The fully illustrated book is primarily designed and priced for readers who prefer the traditional chapter organization and book format. Professionals in the field, including museum staff, board, and consultants, as well as museum organizations and libraries, may find value in owning a paper copy and using it as a reference among teams of community leaders working to establish or reimagine their own museums.

Who are the Audiences for Boston Stories?

Although these stories are primarily set in the last half of the 20th century, Boston Stories is a resource for today’s 21st century generation of academic and museum people, as well as leaders of other nonprofit organizations such as:

  • Practitioners of all types of museums,
  • Educators and learning researchers,
  • Community and cultural organization activists,
  • Boards and managers of nonprofit organizations,
  • Students of organization leadership and museum management, and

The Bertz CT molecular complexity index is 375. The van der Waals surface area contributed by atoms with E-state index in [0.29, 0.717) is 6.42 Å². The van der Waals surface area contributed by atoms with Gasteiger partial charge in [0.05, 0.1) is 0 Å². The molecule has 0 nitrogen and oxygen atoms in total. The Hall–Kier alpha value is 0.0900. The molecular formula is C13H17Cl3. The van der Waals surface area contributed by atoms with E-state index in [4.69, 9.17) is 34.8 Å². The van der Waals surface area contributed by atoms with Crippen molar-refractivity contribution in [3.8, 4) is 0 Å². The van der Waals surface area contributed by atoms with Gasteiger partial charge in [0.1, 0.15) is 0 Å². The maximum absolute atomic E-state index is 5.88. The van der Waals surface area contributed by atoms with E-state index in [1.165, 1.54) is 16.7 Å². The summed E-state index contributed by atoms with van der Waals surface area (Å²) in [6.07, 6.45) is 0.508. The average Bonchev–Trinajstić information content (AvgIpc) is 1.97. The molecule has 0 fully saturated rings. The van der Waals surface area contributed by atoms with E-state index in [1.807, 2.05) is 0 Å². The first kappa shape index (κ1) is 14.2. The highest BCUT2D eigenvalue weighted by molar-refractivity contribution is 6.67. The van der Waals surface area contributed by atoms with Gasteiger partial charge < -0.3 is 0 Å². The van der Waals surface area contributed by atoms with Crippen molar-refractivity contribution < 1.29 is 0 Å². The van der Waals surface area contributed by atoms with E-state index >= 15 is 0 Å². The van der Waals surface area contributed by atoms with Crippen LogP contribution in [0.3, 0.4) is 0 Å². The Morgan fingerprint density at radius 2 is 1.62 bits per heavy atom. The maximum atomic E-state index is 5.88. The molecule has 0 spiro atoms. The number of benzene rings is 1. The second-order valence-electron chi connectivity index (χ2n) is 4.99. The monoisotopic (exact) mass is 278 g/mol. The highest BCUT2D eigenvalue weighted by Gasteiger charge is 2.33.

• Funders and community decision makers.
Boston Stories was designed for individual learning and as research and teaching materials for faculties of business and management schools, museum studies programs, and staff brown-bag seminars. This collection of cases studies can be accessed selectively for the study and discussion of issues of leadership, values, decision-making, and management, particularly how the museum negotiated the tricky territory between its values and resources and the pressure to get solid, useful work done in a way that made a difference to the clients the museum served: kids, parents, teachers, and their caregivers.

The project and its inheritors invite you and others to join with us in making these stories a living publication by submitting suggestions for additional stories and features where others see the need, and as the digital world matures, creating new learning opportunities and social media formats. In the future we also hope Boston Stories can serve as an early model of a new form of deeply researched, open-source learning medium—perhaps the first entry of a digital library of case studies created by and for the museum profession.

Mike Spock
Project Director & Former Boston Children’s Museum Director

Next: Story 1: An Optimistic Time